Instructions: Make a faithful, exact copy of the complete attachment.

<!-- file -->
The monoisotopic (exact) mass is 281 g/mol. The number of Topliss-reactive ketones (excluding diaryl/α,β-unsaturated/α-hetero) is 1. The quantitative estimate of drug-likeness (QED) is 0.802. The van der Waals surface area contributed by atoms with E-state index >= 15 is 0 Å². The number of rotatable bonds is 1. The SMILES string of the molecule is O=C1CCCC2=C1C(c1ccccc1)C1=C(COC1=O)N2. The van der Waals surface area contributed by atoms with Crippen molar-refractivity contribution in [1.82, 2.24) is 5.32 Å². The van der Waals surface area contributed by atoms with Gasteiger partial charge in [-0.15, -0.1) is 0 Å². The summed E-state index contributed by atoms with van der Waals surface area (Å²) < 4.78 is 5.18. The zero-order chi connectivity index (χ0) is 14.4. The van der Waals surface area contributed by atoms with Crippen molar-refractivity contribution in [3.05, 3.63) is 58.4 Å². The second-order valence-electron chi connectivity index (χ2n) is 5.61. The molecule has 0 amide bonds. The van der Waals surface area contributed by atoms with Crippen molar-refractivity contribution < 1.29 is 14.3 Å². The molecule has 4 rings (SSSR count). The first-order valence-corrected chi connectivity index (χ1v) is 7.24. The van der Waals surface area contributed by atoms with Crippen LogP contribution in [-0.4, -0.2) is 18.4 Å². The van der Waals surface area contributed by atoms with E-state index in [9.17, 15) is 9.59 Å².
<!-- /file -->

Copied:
The monoisotopic (exact) mass is 281 g/mol. The number of Topliss-reactive ketones (excluding diaryl/α,β-unsaturated/α-hetero) is 1. The quantitative estimate of drug-likeness (QED) is 0.802. The van der Waals surface area contributed by atoms with E-state index >= 15 is 0 Å². The number of rotatable bonds is 1. The SMILES string of the molecule is O=C1CCCC2=C1C(c1ccccc1)C1=C(COC1=O)N2. The van der Waals surface area contributed by atoms with Crippen molar-refractivity contribution in [1.82, 2.24) is 5.32 Å². The van der Waals surface area contributed by atoms with Gasteiger partial charge in [-0.15, -0.1) is 0 Å². The summed E-state index contributed by atoms with van der Waals surface area (Å²) < 4.78 is 5.18. The zero-order chi connectivity index (χ0) is 14.4. The van der Waals surface area contributed by atoms with Crippen molar-refractivity contribution in [3.05, 3.63) is 58.4 Å². The second-order valence-electron chi connectivity index (χ2n) is 5.61. The molecule has 0 amide bonds. The van der Waals surface area contributed by atoms with Crippen molar-refractivity contribution < 1.29 is 14.3 Å². The molecule has 4 rings (SSSR count). The first-order valence-corrected chi connectivity index (χ1v) is 7.24. The van der Waals surface area contributed by atoms with Crippen LogP contribution in [-0.4, -0.2) is 18.4 Å². The van der Waals surface area contributed by atoms with E-state index in [9.17, 15) is 9.59 Å².